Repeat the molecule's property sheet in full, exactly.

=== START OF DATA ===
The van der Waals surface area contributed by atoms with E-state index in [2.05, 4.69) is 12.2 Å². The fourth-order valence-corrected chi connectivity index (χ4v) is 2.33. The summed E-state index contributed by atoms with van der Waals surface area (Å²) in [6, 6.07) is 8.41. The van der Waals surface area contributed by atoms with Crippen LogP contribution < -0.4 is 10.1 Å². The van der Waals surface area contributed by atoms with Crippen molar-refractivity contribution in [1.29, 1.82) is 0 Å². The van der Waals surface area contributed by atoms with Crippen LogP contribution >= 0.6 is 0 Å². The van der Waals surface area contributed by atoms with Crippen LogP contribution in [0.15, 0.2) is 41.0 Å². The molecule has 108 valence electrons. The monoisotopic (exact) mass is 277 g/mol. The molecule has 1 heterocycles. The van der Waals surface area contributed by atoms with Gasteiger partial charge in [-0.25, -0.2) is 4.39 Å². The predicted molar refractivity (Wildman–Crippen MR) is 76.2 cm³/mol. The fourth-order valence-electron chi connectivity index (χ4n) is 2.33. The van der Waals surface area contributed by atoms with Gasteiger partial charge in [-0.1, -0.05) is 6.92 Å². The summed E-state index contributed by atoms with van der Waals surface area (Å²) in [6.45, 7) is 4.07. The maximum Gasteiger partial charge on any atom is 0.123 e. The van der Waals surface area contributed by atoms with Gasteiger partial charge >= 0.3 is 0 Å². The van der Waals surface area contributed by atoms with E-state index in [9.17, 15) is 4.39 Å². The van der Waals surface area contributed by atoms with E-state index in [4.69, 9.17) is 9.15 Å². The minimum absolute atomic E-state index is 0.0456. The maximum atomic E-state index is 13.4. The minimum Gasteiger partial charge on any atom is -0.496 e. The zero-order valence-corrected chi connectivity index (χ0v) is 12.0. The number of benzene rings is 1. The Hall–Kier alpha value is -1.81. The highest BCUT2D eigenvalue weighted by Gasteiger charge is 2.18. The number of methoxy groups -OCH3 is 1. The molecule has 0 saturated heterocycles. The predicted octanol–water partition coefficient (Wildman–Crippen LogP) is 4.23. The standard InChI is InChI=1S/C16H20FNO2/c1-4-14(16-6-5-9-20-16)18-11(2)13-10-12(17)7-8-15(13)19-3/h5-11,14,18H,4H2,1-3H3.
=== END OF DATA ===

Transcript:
The van der Waals surface area contributed by atoms with E-state index in [2.05, 4.69) is 12.2 Å². The fourth-order valence-corrected chi connectivity index (χ4v) is 2.33. The summed E-state index contributed by atoms with van der Waals surface area (Å²) in [6, 6.07) is 8.41. The van der Waals surface area contributed by atoms with Crippen LogP contribution < -0.4 is 10.1 Å². The van der Waals surface area contributed by atoms with Crippen molar-refractivity contribution in [1.29, 1.82) is 0 Å². The van der Waals surface area contributed by atoms with Crippen LogP contribution >= 0.6 is 0 Å². The van der Waals surface area contributed by atoms with Crippen LogP contribution in [0.15, 0.2) is 41.0 Å². The molecule has 108 valence electrons. The monoisotopic (exact) mass is 277 g/mol. The molecule has 1 heterocycles. The van der Waals surface area contributed by atoms with Gasteiger partial charge in [-0.25, -0.2) is 4.39 Å². The predicted molar refractivity (Wildman–Crippen MR) is 76.2 cm³/mol. The fourth-order valence-electron chi connectivity index (χ4n) is 2.33. The van der Waals surface area contributed by atoms with Gasteiger partial charge in [-0.1, -0.05) is 6.92 Å². The summed E-state index contributed by atoms with van der Waals surface area (Å²) in [6.45, 7) is 4.07. The maximum Gasteiger partial charge on any atom is 0.123 e. The van der Waals surface area contributed by atoms with Gasteiger partial charge >= 0.3 is 0 Å². The van der Waals surface area contributed by atoms with E-state index in [9.17, 15) is 4.39 Å². The van der Waals surface area contributed by atoms with E-state index in [4.69, 9.17) is 9.15 Å². The minimum absolute atomic E-state index is 0.0456. The maximum atomic E-state index is 13.4. The minimum Gasteiger partial charge on any atom is -0.496 e. The zero-order valence-corrected chi connectivity index (χ0v) is 12.0. The number of benzene rings is 1. The Hall–Kier alpha value is -1.81. The highest BCUT2D eigenvalue weighted by Gasteiger charge is 2.18. The number of methoxy groups -OCH3 is 1. The molecule has 0 saturated heterocycles. The predicted octanol–water partition coefficient (Wildman–Crippen LogP) is 4.23. The standard InChI is InChI=1S/C16H20FNO2/c1-4-14(16-6-5-9-20-16)18-11(2)13-10-12(17)7-8-15(13)19-3/h5-11,14,18H,4H2,1-3H3.